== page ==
The Major Cap'n Crunch Mistake You Never Noticed

While many kids enjoy a bowl of crunchy, sweet cereal, some adults do, too, even if it does equate to eating candy drenched in milk. Many can relate to shuffling through the colorful boxes, taking in the friendly, cartoonish mascots, and eventually settling on a favorite. And no matter which flavor you pick off the store shelf, the adventurous Cap'n Crunch is always saluting you with a smile.

Captain Horatio Magellan Crunch first appeared on commercials in 1963, making him one of the longest-running and recognized cereal personalities (via Cartoon Research). With his good ship, the S.S. Guppy, along with a pirate crew of children and a cargo of delicious cereal, Crunch made it his mission to deliver sugary puffs to breakfast tables all over the world, avoiding the scoundrel Jean LaFoote. 

While the Captain has some past transgressions like the "Oops! All Berries" incident, he still remains a beloved cereal character, viewed as a brave, nautical hero of the seven milky seas. But is our good Cap'n all that he appears to be, or is there a soggy skeleton in his closet?

Cap'n Crunch is not technically a captain

"Today I Learned — Cap'n Crunch is a Liar and a Fraud." This was a scathing headline in a 2013 FOODBEAST article that scandalized our childhood cereal Captain, noting that he's not really a "Captain" at all — he is a commander. If the internet is to be believed, the familiar three golden stripes on Crunch's sleeves are a sign of the Commander rank, with that being the highest rank Crunch has attained since debuting in 1963. Furthermore, Cap'n Crunch doesn't seem to have a military record with the United States Naval Forces.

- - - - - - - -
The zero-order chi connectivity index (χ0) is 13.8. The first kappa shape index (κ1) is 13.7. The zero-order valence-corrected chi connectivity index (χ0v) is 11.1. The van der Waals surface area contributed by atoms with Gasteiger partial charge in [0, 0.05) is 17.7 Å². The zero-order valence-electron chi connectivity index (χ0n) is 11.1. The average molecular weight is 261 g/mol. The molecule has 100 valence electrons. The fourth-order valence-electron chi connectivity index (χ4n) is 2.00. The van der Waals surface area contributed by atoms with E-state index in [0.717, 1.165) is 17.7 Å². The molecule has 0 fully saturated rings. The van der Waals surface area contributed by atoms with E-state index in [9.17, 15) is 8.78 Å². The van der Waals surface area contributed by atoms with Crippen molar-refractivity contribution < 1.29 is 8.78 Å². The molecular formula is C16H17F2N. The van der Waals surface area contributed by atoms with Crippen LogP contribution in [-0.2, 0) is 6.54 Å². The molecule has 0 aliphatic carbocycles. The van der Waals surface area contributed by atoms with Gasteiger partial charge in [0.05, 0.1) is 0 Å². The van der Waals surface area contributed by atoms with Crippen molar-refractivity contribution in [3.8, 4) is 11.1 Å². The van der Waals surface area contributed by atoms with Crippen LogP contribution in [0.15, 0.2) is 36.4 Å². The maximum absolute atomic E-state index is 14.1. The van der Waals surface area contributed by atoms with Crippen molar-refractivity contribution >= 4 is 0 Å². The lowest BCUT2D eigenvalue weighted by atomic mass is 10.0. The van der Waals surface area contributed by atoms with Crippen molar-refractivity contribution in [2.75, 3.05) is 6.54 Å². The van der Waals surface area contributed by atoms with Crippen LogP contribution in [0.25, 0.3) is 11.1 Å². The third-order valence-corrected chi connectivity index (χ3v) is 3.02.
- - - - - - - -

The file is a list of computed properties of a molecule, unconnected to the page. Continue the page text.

But what does Mr. Crunch say about all this? In 2013, he tweeted a response to the Consumerist, whose original post stated, "We Don't Know How To Handle The Fact That Cap'n Crunch Has Been Living A Lie." Crunch boldly proclaimed, "All hearsay & misunderstandings! I captain the S.S. Guppy with my crew, which makes me an official Cap'n."   

And Crunch might just be correct, as the Naval Historial Foundation points out that, per the Navy website on terminology, "Any naval officer who commands a ship is addressed by naval custom as Captain while aboard in command, regardless of their actual rank." 

While the jury may still be out on this scandal, all the wonderful memories of enjoying Saturday morning cereal while watching commercial episodes of Cap'n and his sea-faring scourages will forever have us calling him Captain Crunch.